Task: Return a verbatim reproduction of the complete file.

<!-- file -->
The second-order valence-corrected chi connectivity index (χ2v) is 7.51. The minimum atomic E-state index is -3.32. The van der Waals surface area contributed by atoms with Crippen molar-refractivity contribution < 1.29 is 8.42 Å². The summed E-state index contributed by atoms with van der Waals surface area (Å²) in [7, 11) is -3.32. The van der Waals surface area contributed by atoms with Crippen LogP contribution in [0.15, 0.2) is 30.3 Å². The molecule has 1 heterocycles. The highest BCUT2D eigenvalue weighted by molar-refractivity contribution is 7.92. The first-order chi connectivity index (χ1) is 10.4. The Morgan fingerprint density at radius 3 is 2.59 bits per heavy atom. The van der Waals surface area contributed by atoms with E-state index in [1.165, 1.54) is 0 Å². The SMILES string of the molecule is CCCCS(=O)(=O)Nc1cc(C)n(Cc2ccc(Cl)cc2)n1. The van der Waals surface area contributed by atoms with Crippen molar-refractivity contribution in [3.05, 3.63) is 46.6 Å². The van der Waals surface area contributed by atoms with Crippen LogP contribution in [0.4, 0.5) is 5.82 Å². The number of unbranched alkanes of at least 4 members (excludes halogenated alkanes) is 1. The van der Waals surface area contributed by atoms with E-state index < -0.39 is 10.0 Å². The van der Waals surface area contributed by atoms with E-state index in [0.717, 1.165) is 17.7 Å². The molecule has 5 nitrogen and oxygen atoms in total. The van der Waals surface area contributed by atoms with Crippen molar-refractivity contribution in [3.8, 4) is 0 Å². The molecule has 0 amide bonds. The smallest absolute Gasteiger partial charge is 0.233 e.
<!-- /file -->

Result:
The second-order valence-corrected chi connectivity index (χ2v) is 7.51. The minimum atomic E-state index is -3.32. The van der Waals surface area contributed by atoms with Crippen molar-refractivity contribution < 1.29 is 8.42 Å². The summed E-state index contributed by atoms with van der Waals surface area (Å²) in [7, 11) is -3.32. The van der Waals surface area contributed by atoms with Crippen LogP contribution in [0.15, 0.2) is 30.3 Å². The molecule has 1 heterocycles. The highest BCUT2D eigenvalue weighted by molar-refractivity contribution is 7.92. The first-order chi connectivity index (χ1) is 10.4. The Morgan fingerprint density at radius 3 is 2.59 bits per heavy atom. The van der Waals surface area contributed by atoms with E-state index in [1.165, 1.54) is 0 Å². The SMILES string of the molecule is CCCCS(=O)(=O)Nc1cc(C)n(Cc2ccc(Cl)cc2)n1. The van der Waals surface area contributed by atoms with Crippen molar-refractivity contribution in [3.05, 3.63) is 46.6 Å². The van der Waals surface area contributed by atoms with Crippen LogP contribution in [0.4, 0.5) is 5.82 Å². The number of unbranched alkanes of at least 4 members (excludes halogenated alkanes) is 1. The van der Waals surface area contributed by atoms with E-state index < -0.39 is 10.0 Å². The van der Waals surface area contributed by atoms with E-state index in [0.717, 1.165) is 17.7 Å². The molecule has 5 nitrogen and oxygen atoms in total. The van der Waals surface area contributed by atoms with Crippen molar-refractivity contribution in [3.8, 4) is 0 Å². The molecule has 0 amide bonds. The smallest absolute Gasteiger partial charge is 0.233 e.